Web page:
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Chapter 5


In fact, a great master may sin against the "modesty of nature" in many ways, and I have felt this painfully in reading Balzac's romance—it is not worthy the name of novel—'Le Pere Goriot,' which is full of a malarial restlessness, wholly alien to healthful art. After that exquisitely careful and truthful setting of his story in the shabby boarding-house, he fills the scene with figures jerked about by the exaggerated passions and motives of the stage. We cannot have a cynic reasonably wicked, disagreeable, egoistic; we must have a lurid villain of melodrama, a disguised convict, with a vast criminal organization at his command, and

"So dyed double red"

in deed and purpose that he lights up the faces of the horrified spectators with his glare. A father fond of unworthy children, and leading a life of self-denial for their sake, as may probably and pathetically be, is not enough; there must be an imbecile, trembling dotard, willing to promote even the liaisons of his daughters to give them happiness and to teach the sublimity of the paternal instinct. The hero cannot sufficiently be a selfish young fellow, with alternating impulses of greed and generosity; he must superfluously intend a career of iniquitous splendor, and be swerved from it by nothing but the most cataclysmal interpositions. It can be said that without such personages the plot could not be transacted; but so much the worse for the plot. Such a plot had no business to be; and while actions so unnatural are imagined, no mastery can save fiction from contempt with those who really think about it. To Balzac it can be forgiven, not only because in his better mood he gave us such biographies as 'Eugenie Grandet,' but because he wrote at a time when fiction was just beginning to verify the externals of life, to portray faithfully the outside of men and things. It was still held that in order to interest the reader the characters must be moved by the old romantic ideals; we were to be taught that "heroes" and "heroines" existed all around us, and that these abnormal beings needed only to be discovered in their several humble disguises, and then we should see every-day people actuated by the fine frenzy of the creatures of the poets. How false that notion was, few but the critics, who are apt to be rather belated, need now be told. Some of these poor fellows, however, still contend that it ought to be done, and that human feelings and motives, as God made them and as men know them, are not good enough for novel-readers.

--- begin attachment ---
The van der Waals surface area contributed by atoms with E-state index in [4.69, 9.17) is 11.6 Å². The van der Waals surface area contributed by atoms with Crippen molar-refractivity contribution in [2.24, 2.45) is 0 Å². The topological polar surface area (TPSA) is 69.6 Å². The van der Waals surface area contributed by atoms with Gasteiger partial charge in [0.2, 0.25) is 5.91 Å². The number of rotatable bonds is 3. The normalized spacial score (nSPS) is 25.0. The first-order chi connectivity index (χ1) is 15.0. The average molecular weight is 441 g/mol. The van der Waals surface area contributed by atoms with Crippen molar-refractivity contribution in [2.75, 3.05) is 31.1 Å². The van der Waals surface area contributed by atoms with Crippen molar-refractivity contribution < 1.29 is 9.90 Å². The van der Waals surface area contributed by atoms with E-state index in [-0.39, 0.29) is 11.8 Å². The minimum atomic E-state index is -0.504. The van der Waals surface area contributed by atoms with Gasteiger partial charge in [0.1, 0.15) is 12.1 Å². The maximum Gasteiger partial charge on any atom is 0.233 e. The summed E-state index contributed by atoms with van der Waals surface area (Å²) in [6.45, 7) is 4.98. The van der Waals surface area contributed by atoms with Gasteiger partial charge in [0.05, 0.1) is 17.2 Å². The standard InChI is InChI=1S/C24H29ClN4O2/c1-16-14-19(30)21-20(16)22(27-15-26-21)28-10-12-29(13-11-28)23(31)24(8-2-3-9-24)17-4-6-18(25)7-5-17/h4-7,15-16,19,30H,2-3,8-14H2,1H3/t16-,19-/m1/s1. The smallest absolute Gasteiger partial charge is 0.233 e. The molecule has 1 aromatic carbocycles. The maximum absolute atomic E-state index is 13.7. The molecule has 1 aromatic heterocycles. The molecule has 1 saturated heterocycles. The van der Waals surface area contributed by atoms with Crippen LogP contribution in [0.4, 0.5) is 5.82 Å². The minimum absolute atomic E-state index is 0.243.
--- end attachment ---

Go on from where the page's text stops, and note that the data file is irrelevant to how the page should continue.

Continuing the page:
This is more explicable than would appear at first glance. The critics —and in speaking of them one always modestly leaves one's self out of the count, for some reason—when they are not elders ossified in tradition, are apt to be young people, and young people are necessarily conservative in their tastes and theories. They have the tastes and theories of their instructors, who perhaps caught the truth of their day, but whose routine life has been alien to any other truth. There is probably no chair of literature in this country from which the principles now shaping the literary expression of every civilized people are not denounced and confounded with certain objectionable French novels, or which teaches young men anything of the universal impulse which has given us the work, not only of Zola, but of Tourguenief and Tolstoy in Russia, of Bjornson and Ibsen in Norway, of Valdes and Galdos in Spain, of Verga in Italy. Till these younger critics have learned to think as well as to write for themselves they will persist in heaving a sigh, more and more perfunctory, for the truth as it was in Sir Walter, and as it was in Dickens and in Hawthorne. Presently all will have been changed; they will have seen the new truth in larger and larger degree; and when it shall have become the old truth, they will perhaps see it all.

William Dean Howells

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